New York, May 1, 2023–Evan Gershkovich and Jimmy Lai are about to spend World Press Freedom Day behind bars.
Gershkovich, a Wall Street Journal Moscow correspondent, and Lai, a pro-democracy Hong Kong media magnate, are among record numbers of journalists in prison as the United Nations marks the 30th anniversary of its special day for media freedom on Wednesday, May 3, in New York.
Their imprisonment, by countries that make up two of the five permanent members of the U.N. Security Council, highlights the shrinking of media freedom globally and the need for the U.N. to do more to address it.
Gershkovich was one of the few foreign correspondents left in Russia since Vladimir Putin launched his all-out invasion of Ukraine last year and clamped down on all independent reporting. Lai had tried to keep alive the promise of a free press in Hong Kong but in 2020 was silenced by Beijing’s security state.
When World Press Freedom Day was inaugurated in 1993, independent news outlets were springing up in Russia and the Committee to Protect Journalists’ annual prison census did not find any journalists jailed in the country for their work. CPJ’s most recent census, by contrast, recorded 19 in prison on December 1, 2022. Independent news media are now either shuttered or forced abroad.
In 1993, Hong Kong was four years away from being handed back to China by Britain and enjoying a robust media landscape. The mainland was still a minefield for independent Chinese reporters, but many learned to pick a path through Communist Party censorship. Chinese jails housed 29 journalists that year, compared with 43 last December.
With the collapse of the Soviet Union, the West believed it had won the Cold War and would usher in a new democratic world order. Many Eastern European nations embraced new freedoms and independent journalism emerged from the dissident underground into the daylight.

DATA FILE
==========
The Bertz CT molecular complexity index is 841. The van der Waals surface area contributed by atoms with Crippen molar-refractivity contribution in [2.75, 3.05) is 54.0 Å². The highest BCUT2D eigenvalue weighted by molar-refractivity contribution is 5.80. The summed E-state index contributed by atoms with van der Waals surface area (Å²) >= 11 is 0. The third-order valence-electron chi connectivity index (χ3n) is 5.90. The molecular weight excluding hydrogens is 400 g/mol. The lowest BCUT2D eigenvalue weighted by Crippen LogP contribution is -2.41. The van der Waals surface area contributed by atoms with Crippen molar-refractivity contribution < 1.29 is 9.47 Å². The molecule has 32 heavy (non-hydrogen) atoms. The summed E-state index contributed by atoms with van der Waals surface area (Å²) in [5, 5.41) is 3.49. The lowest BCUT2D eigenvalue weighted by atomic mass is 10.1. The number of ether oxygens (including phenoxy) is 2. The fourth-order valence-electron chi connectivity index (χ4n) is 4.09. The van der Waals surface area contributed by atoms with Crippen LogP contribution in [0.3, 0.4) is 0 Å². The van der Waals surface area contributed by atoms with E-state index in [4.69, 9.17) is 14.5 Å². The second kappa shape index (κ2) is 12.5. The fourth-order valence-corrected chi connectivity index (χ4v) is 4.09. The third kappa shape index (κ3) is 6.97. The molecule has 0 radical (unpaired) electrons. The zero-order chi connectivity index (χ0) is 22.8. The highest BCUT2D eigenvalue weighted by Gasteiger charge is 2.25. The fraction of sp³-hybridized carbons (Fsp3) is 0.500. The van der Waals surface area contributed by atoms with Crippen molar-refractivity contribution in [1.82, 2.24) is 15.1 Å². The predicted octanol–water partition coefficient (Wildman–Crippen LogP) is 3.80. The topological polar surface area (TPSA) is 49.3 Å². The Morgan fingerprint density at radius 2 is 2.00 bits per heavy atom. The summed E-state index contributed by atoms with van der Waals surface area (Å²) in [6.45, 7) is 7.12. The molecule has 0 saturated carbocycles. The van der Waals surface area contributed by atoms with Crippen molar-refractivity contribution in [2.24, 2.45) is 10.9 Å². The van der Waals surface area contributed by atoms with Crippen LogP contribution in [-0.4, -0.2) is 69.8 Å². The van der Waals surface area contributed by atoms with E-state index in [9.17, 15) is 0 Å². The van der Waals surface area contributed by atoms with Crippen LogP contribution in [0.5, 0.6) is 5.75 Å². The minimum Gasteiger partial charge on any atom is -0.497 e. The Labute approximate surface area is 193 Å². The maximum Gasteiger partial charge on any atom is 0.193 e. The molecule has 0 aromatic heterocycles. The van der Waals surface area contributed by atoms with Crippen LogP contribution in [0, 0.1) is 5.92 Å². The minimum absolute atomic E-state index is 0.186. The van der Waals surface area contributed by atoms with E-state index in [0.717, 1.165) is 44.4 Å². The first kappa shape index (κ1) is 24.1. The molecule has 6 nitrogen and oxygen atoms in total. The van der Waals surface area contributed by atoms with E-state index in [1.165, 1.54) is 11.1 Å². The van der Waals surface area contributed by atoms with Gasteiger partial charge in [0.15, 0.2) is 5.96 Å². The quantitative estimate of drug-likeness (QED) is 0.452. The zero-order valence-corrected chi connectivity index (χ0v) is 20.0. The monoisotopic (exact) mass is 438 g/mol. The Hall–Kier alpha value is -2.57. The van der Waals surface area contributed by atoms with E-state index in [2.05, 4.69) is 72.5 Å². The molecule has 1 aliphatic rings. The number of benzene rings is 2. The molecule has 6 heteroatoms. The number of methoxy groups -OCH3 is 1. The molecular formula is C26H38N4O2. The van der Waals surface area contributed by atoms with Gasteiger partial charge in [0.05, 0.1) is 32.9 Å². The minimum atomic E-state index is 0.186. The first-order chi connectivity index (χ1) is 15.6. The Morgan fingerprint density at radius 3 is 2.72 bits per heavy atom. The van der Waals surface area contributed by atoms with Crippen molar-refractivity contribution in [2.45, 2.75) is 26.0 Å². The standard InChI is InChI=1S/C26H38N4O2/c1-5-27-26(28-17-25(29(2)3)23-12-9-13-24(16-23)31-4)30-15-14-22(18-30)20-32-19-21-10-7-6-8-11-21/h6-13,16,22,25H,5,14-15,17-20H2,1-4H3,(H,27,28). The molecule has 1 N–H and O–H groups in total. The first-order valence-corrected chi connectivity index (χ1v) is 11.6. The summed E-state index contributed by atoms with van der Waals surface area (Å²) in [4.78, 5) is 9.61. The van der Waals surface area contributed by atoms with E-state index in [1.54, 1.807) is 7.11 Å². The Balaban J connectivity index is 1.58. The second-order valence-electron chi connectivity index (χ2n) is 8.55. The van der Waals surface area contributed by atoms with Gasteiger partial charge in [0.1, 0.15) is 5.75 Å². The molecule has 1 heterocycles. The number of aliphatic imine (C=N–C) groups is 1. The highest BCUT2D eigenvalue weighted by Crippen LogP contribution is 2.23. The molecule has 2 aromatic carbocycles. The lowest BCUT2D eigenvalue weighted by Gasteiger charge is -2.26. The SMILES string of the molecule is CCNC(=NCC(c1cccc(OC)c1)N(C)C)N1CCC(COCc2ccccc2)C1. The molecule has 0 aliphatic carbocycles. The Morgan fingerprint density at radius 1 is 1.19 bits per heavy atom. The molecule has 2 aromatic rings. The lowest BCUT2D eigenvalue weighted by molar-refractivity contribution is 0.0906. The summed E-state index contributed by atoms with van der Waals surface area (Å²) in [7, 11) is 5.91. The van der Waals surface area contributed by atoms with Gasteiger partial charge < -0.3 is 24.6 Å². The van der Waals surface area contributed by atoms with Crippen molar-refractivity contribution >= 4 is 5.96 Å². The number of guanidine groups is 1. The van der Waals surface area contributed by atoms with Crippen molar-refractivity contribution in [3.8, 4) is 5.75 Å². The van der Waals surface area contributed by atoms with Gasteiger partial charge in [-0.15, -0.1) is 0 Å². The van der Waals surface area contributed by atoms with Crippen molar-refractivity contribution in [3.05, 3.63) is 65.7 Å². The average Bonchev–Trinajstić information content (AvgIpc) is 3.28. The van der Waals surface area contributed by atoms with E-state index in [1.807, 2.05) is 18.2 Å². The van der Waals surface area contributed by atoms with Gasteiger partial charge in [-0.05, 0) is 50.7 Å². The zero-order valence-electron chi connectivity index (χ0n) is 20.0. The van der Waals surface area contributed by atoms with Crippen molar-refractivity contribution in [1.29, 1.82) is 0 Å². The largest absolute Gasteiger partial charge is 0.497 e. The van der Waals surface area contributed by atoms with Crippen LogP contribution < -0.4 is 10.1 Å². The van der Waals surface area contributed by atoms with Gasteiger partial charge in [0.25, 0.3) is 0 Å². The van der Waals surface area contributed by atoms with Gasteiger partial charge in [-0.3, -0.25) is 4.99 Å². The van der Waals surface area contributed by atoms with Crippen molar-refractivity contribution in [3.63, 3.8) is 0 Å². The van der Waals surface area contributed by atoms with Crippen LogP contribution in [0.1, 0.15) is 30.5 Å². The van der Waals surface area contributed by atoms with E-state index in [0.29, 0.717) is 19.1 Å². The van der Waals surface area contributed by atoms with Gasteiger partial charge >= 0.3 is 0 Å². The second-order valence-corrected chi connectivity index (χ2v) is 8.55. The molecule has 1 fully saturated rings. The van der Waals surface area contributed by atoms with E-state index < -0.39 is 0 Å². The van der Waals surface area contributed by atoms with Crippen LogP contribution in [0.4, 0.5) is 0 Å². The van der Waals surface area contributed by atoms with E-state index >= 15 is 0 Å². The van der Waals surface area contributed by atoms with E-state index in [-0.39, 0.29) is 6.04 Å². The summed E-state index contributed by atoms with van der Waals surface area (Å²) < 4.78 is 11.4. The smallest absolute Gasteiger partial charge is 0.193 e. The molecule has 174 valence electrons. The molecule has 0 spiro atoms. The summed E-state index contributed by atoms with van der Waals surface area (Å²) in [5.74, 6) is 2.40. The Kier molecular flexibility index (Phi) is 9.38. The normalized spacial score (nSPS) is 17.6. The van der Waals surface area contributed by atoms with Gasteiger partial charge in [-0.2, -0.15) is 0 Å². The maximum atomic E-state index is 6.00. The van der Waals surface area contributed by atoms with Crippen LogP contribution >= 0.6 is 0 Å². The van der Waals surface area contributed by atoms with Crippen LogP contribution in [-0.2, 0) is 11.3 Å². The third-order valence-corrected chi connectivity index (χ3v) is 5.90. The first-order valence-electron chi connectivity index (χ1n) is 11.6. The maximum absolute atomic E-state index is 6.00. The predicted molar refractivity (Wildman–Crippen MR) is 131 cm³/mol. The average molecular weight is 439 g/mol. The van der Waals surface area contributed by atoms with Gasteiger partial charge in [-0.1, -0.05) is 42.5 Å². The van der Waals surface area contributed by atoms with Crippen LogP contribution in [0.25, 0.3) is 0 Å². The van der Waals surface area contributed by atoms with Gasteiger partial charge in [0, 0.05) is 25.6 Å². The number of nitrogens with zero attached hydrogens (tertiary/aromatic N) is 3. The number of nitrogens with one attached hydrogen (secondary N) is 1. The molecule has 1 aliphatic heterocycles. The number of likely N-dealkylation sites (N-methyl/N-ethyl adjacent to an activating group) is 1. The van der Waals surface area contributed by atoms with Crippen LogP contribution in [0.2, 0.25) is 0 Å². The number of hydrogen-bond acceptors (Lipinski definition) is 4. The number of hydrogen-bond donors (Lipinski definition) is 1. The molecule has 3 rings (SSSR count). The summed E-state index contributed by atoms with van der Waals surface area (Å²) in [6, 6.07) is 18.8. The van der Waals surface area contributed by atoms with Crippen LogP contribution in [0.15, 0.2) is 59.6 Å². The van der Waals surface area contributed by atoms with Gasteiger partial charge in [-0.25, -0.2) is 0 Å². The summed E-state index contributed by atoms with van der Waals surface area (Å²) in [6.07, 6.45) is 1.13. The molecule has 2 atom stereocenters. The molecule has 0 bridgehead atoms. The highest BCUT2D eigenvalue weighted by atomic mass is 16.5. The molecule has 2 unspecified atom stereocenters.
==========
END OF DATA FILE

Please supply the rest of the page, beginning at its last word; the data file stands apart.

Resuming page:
The impetus to establish a day to honor press freedom, however, came out of Africa with the Windhoek Declaration of 1991. Then, a sense of political optimism gripped much of the continent as apartheid unraveled in South Africa, Namibia shook off colonial rule and Ethiopia toppled a murderous dictator.
In the decade that followed, independent journalism blossomed globally. The arrival of the internet and the publishing freedoms it brought briefly tipped the balance of power between state control of information and the press in favor of free expression.
But that began to shift back in the 2000s, coinciding with the post-9/11 U.S. invasion of Iraq and Afghanistan and the ability of governments to turn the new liberating technologies into tools of censorship and surveillance.
Journalism needs democracy and rule of law to thrive. It is now losing both.
The Swedish-based V-Dem Institute, which monitors political freedoms globally, says the gains of the past 35 years have been wiped out. It estimates that 72% of the world’s population – 5.7 billion people – now live in autocracies. “The decline is most dramatic in the Asia-Pacific region, which is back to levels last recorded in 1978,” it says in its 2023 Democracy Report. The U.S. watchdog Freedom House agrees. Global freedom declined for the 17th consecutive year, it notes in its 2023 report.